New York University’s 1.6-million-square-foot expansion looms on the horizon, in anticipation of its distant 2035 completion. However, well ahead of any significant redevelopment, a smaller overhaul of street-adjacent community space is already underway. NYU is collaborating with the NYC Department of Parks and Recreation to upgrade two linear, street-facing plazas at LaGuardia Place and Bleecker Street.
Extell Development has acquired the four-story, 17,000 square-foot commercial building at 530 Sixth Avenue, located on the corner of West 14th Street in Greenwich Village. According to Crain’s, the site could accommodate 126,750 square feet of residential space in the form of a new building. Zoning also allows for commercial and community space, and retail would more than likely be included in a new building. The developer acquired the property for an undisclosed amount from the Duell family, who has already sold a number of other properties around Manhattan to Extell chief Gary Barnett. Development plans have not yet been disclosed and the building’s commercial tenants remain operative for the time being.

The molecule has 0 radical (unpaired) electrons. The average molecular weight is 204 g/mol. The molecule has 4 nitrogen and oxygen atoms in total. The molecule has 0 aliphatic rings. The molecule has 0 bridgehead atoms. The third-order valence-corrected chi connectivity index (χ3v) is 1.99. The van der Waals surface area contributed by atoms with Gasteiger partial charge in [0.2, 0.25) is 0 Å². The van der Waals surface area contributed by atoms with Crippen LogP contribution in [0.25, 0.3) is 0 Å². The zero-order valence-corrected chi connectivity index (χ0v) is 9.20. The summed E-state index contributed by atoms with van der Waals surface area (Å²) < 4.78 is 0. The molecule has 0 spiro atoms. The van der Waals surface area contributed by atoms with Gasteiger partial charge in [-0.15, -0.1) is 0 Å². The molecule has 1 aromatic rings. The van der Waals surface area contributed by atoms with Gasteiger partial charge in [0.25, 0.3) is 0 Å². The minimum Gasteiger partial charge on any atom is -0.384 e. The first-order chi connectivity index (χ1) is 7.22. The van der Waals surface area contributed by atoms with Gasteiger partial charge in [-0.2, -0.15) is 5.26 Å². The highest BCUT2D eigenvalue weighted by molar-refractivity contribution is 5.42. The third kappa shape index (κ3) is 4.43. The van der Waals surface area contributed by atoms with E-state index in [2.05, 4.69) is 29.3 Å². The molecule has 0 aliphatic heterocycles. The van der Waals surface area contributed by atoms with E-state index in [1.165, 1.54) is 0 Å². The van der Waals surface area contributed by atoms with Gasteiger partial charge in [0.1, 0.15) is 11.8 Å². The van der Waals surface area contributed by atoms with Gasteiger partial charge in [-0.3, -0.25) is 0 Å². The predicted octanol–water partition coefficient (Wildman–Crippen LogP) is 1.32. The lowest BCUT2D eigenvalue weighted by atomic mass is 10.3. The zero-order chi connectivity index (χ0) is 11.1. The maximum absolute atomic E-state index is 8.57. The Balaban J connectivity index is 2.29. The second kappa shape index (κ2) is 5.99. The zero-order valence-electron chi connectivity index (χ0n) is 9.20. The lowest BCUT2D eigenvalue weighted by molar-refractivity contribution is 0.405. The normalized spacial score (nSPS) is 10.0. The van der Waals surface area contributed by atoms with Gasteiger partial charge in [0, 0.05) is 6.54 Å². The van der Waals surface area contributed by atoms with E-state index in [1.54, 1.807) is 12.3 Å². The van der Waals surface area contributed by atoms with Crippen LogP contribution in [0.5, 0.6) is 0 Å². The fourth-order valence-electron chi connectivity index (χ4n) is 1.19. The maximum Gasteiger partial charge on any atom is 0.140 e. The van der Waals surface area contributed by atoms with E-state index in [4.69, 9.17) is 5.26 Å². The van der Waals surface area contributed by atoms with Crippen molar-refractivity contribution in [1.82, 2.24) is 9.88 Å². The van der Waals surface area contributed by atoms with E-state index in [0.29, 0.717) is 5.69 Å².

A synagogue whose structure served varied purposes before becoming a house of worship will be getting a somewhat unusual expansion and facelift. On Tuesday, the Landmarks Preservation Commission approved a proposal from the Conservative Synagogue of Fifth Avenue, located at 11 East 11th Street, between Fifth Avenue and University Place in Greenwich Village.
This year marked the 50th anniversary of the New York City landmarks law, which empowered the Landmarks Preservation Commission to designate landmarks and historic districts in the five boroughs. With 2015 coming to an end, we thought it would be a good time to review what the commission has protected this year. Six individual landmarks and four historic districts were designated, adding up to protection for over 2,000 more structures.
A four-story building dating back to well before the Civil War, but in quite the state of disrepair, won’t be demolished just yet. On Tuesday, the Landmarks Preservation Commission decided not to approve a proposal to demolish the structure at 327 Bleecker Street and replace it with a new four-story structure. While the commissioners did seem to be open to the demolition, especially given the endorsement of the Department of Buildings, the proposed replacement was not deemed appropriate.